Leo Jenkins has done it again.

Jenkins, a former Army Ranger medic turned writer/poet/artist, has authored and co-authored several books of both prose and poetry, the themes of which include war, assimilation, travel, and philosophy, among other things. This time, he has teamed up with the publishers/writers/poets/podcasters at the venerable Dead Reckoning Collective to bring you his latest. Dead Reckoning Collective, run by the team of Tyler Carroll and Keith Dow, have already published volumes of poetry, both of their own and of others. To see their work, check out Fact & Memory, and the anthology In Love… & War.

Leo Jenkins’ first book of poetry, With A Pen, was an incredible first step into the genre of verse, rhyme and meter. His latest, war {n} pieces, shows a deeper excellence in the craft from one of the men who pioneered the reemergence of poetry for the GWOT veteran. Dare I say, RLTW?

war {n} pieces give readers a further look into the effect of war on the human soul, though this is not the only theme. Like his previous works, he does not play himself into the rut of being only a writer of war. The other themes of his latest include political divides among a supposedly united people, the intersections of love and pain, religion, racism, consumerism, and the rushed and unnatural living in the modern world.

Where Jenkins does write about war, it is not the glorification of the subject. Rather, he tends to put war into a room of mirrors to examine it from every angle, showing the unseen costs of what many of us have endured. For many of us, the Global War on Terror played out either like a spicier version of “The Office,” or even a Michael Bay movie. Reading Jenkins is like getting kicked in the nuts by an Oliver Stone film, which would show (often unwelcome) truths.

As a fan of his work since First Train Out of Denver, I expected nothing less than mind-blowing excellence. I was not disappointed, and as an occasional writer of poetry, I found myself examining the structure of his verses and asking myself, How did he DO that?!

What if
This squabbling was designed,
To keep us in line?
What if
It was sublime to be kind…

Apparently rhyming poetry is not the cool thing to do these days, but in true Jenkins fashion, he throws what is popular out to create something amazing. His rhymes are not forced, like you would read from a high schooler experimenting with poetry. His are effortless, and flow easily with the meaning of the poems. He plays with both rhyme and rhythm with the ease of a master creating his own rules while simultaneously mastering them. The poetry does not serve the rhyme and meter, but the other way around, playing with the conventions and rules of the genre like Anderson Silva fighting Forrest Griffin. They add to the meaning rather than distract from it.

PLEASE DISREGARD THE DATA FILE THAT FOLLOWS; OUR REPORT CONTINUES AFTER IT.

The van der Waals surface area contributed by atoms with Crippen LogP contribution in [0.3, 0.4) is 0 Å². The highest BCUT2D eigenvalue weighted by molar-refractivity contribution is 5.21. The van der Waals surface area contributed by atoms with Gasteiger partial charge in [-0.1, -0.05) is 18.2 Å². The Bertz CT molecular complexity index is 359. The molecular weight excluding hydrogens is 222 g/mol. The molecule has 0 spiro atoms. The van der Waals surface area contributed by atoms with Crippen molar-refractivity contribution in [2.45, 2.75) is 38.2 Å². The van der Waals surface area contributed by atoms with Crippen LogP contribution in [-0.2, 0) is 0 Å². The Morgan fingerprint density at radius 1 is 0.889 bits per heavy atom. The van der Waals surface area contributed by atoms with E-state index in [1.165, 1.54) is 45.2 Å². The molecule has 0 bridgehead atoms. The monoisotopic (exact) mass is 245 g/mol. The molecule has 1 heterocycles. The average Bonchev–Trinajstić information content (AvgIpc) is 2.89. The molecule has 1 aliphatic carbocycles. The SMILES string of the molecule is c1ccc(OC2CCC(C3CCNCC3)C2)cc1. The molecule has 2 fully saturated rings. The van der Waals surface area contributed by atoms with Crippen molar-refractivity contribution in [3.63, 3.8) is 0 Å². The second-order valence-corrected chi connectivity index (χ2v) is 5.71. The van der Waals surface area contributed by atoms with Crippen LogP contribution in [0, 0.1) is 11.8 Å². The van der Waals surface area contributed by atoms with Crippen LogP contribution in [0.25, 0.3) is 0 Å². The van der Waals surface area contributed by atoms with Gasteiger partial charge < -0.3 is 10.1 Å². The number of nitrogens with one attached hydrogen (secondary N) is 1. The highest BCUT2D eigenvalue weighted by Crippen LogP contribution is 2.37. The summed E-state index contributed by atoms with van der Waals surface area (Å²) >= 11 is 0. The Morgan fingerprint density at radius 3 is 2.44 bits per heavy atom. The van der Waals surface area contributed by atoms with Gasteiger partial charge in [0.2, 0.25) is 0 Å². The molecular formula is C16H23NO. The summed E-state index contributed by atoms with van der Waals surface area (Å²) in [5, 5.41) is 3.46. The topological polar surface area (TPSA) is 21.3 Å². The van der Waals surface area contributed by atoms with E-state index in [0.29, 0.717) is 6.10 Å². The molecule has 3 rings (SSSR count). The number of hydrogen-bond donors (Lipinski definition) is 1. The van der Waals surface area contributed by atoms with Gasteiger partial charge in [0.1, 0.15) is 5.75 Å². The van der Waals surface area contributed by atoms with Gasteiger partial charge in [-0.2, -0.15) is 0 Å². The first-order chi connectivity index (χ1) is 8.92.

Cafes boasting roasting beans, beckoning.
A door opens in front of me
leading to a garden green,
where short white cups filled with energy,
(sans calorie) entice productivity,
a proclivity apparently transcending

As with any book of poetry, there were a couple of poems I did not understand, at least right away. The difference between Jenkins and so many other poets is that he does not seem to write cryptic verses just to make himself seem like a deeper thinker. I never got the feeling that the writer was saying, “There’s a meaning, but you just wouldn’t get it,” and there are no unnecessarily enigmatic words only to stump the reader. Based on previous experiences with his writing, I knew that he always has a direction with his writing. A verse is worth reading again and again until you understand it, because you will, and it will be worth it.

My favorite poems include “Two Simple Things,” “What’s Heard,” “Looking Back in 20.20,” “& The Pantoum Rolls On.” My absolute favorite is “ILD,” which could be (and should be) the “Freebird” of GWOT poets in the years to come. In his last book, the phrase which burned into my mind was, “…a forever endeavor to be more than our war.” The poem from this book that does the same for me is, “ILD.” I will not spoil that particular bit of amazingness for the reader, but I will include an excerpt from his poem, “Dear War,” that hits particularly hard. 

What’s worse, War, you made them heroes. You made my friends bold – unafraid of death and consequence. If that wasn’t bad enough, God damn it War, you went and made them strong. Then sent them back to the weak, who outnumbered them 200 to 1.I watched so many of them shrivel to those odds, begging. Begging for employment. Begging for acceptance. Begging for another opportunity to share their worthy experience for the greater good.

Of course, dear reader, you are excited to buy and read Jenkins’ book, as you should be. When buying, you should go to www.deadreckoningco.com instead of ordering through Amazon. As I have found out with my own book, Amazon takes a large chunk of the profits from the writer, whereas the awesome fellas at Dead Reckoning Collective are able to get all of the profits into the hands of the writers. It may be tempting to go to Amazon because you likely already have an app that does all of the work for you, but take those mere extra seconds required to better support an amazing artist and writer.

war {n} pieces is available now for pre-order, and the book goes live on 26 September.

Raise your hand if you love poetry!

Rating: ♠️♠️♠️♠️♠️ 

Available for pre-order at deadreckoningco.com


Cokie has been in various military branches and contracting companies. He loves "Yo Momma" jokes, and is often intrigued by the complexities of the social hierarchy of Smurfs. He hates the movie Pocahontas, and with good reason. Don't get him started. He can be found in tree stands across the Midwest, wishing he was good at deer hunting. He is author of the book Where They Meet: Songs of War and Poems of Life. His work can be found at www.cokieactual.com and on Instagram @cokie_actual.